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High-Risk and Smoldering Multiple Myeloma

Insight From: Noopur Raje, MD, Dana-Farber and Sagar Lonial, MD, Winship 
Published: Thursday, Jul 24, 2014
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Myeloma is often diagnosed after a patient presents with abnormalities in laboratory testing results. Noopur Raje, MD, and Sagar Lonial, MD, state that additional testing can help clinicians better evaluate the extent of bone disease and differentiate between active or smoldering myeloma. Lonial explains that PET/CT scans can offer insight on the presence or absence of bone disease, and if bone disease is present, the extent of disease activity. In the clinical trial setting, immunepheresis may be used to determine whether a patient has high-risk smoldering myeloma, notes Raje.

There is a need for better diagnostic criteria and a standard threshold for high-risk smoldering myeloma, according to Lonial and Raje. Based on currently used definitions of myeloma, a subgroup of patients exists who do not satisfy the criteria for diagnosis of myeloma but who have a high risk of developing end-organ damage within a year, comments Lonial. Researchers are currently evaluating the use of certain tests (eg, serum free light chain ratio, cytogenetics in the abnormal clone) to help identify features that put patients in the high risk category, notes Raje. Hopefully, new guidelines from the International Myeloma Working Group will provide clarification regarding the diagnosis of myeloma.

Treatment varies depending on the stage of myeloma, and both Raje and Lonial state that patients who present with symptoms of CRAB (hypercalcemia, renal insufficiency, anemia, or bone disease) usually have symptomatic myeloma and should receive treatment. However, for patients with smoldering myeloma, Raje and Lonial note that the current standard of care is observation.

Lonial is currently overseeing a clinical trial that compares therapy with lenalidomide versus observation in patients with intermediate or high-risk smoldering myeloma. Raje describes a recent trial that evaluated lenalidomide plus dexamethasone versus observation in patients with high-risk smoldering myeloma. The results showed longer progression-free survival in patients who received lenalidomide plus dexamethasone compared with observation. Raje is also currently investigating the use of a tripeptide vaccine (PVX-410) at his clinical practice site. Additionally, Raje notes that many researchers are interested in identifying the patient population with high-risk smoldering myeloma; some researchers believe that high-risk smoldering myeloma is actually very early multiple myeloma.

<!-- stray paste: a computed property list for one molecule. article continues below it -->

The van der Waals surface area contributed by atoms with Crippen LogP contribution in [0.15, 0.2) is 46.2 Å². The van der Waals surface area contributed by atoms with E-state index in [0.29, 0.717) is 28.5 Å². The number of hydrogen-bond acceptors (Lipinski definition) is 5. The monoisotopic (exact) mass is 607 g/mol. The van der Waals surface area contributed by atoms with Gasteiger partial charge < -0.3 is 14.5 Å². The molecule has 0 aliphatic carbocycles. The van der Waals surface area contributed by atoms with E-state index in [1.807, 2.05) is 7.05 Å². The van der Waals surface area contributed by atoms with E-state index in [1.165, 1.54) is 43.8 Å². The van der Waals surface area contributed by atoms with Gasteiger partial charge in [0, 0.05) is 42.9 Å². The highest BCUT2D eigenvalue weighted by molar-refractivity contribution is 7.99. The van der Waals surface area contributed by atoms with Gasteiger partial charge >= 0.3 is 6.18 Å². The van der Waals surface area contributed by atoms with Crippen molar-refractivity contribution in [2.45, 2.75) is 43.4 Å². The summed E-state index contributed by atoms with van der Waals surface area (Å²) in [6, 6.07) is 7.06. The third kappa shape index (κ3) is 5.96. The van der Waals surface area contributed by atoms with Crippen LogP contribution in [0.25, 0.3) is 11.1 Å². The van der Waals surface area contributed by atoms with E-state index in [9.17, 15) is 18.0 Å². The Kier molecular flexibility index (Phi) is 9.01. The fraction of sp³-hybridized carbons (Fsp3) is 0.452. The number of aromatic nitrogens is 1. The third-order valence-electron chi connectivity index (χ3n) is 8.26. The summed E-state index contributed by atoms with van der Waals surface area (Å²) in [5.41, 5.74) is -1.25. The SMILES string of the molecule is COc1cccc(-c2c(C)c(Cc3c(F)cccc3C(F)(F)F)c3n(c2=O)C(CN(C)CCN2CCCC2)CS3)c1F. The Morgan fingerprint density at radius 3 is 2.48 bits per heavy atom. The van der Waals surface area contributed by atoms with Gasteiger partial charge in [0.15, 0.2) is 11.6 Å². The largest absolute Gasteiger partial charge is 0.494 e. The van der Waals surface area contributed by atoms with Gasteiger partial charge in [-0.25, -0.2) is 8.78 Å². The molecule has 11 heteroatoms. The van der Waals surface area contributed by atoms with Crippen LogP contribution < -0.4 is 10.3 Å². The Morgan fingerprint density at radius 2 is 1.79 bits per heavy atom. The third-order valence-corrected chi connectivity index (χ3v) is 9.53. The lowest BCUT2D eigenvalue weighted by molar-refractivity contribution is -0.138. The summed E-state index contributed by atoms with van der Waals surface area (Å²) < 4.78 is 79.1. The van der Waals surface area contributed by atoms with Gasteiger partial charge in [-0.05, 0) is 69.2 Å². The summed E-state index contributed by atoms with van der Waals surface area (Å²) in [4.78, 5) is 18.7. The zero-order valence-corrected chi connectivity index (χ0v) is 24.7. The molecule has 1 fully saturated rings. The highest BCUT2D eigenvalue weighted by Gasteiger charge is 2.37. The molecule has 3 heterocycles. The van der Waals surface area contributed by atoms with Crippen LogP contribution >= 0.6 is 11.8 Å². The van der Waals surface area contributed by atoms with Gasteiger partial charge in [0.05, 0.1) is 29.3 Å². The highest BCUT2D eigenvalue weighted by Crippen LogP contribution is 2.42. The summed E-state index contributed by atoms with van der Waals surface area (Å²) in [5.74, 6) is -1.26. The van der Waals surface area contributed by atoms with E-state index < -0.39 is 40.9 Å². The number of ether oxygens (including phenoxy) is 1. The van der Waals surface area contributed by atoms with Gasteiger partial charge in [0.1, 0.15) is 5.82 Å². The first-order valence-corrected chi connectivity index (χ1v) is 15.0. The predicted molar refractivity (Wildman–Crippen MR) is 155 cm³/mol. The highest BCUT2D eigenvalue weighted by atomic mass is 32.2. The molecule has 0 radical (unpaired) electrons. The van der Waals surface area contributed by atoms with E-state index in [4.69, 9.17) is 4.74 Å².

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For High-Definition, Click
Myeloma is often diagnosed after a patient presents with abnormalities in laboratory testing results. Noopur Raje, MD, and Sagar Lonial, MD, state that additional testing can help clinicians better evaluate the extent of bone disease and differentiate between active or smoldering myeloma. Lonial explains that PET/CT scans can offer insight on the presence or absence of bone disease, and if bone disease is present, the extent of disease activity. In the clinical trial setting, immunepheresis may be used to determine whether a patient has high-risk smoldering myeloma, notes Raje.

There is a need for better diagnostic criteria and a standard threshold for high-risk smoldering myeloma, according to Lonial and Raje. Based on currently used definitions of myeloma, a subgroup of patients exists who do not satisfy the criteria for diagnosis of myeloma but who have a high risk of developing end-organ damage within a year, comments Lonial. Researchers are currently evaluating the use of certain tests (eg, serum free light chain ratio, cytogenetics in the abnormal clone) to help identify features that put patients in the high risk category, notes Raje. Hopefully, new guidelines from the International Myeloma Working Group will provide clarification regarding the diagnosis of myeloma.

Treatment varies depending on the stage of myeloma, and both Raje and Lonial state that patients who present with symptoms of CRAB (hypercalcemia, renal insufficiency, anemia, or bone disease) usually have symptomatic myeloma and should receive treatment. However, for patients with smoldering myeloma, Raje and Lonial note that the current standard of care is observation.

Lonial is currently overseeing a clinical trial that compares therapy with lenalidomide versus observation in patients with intermediate or high-risk smoldering myeloma. Raje describes a recent trial that evaluated lenalidomide plus dexamethasone versus observation in patients with high-risk smoldering myeloma. The results showed longer progression-free survival in patients who received lenalidomide plus dexamethasone compared with observation. Raje is also currently investigating the use of a tripeptide vaccine (PVX-410) at his clinical practice site. Additionally, Raje notes that many researchers are interested in identifying the patient population with high-risk smoldering myeloma; some researchers believe that high-risk smoldering myeloma is actually very early multiple myeloma. 
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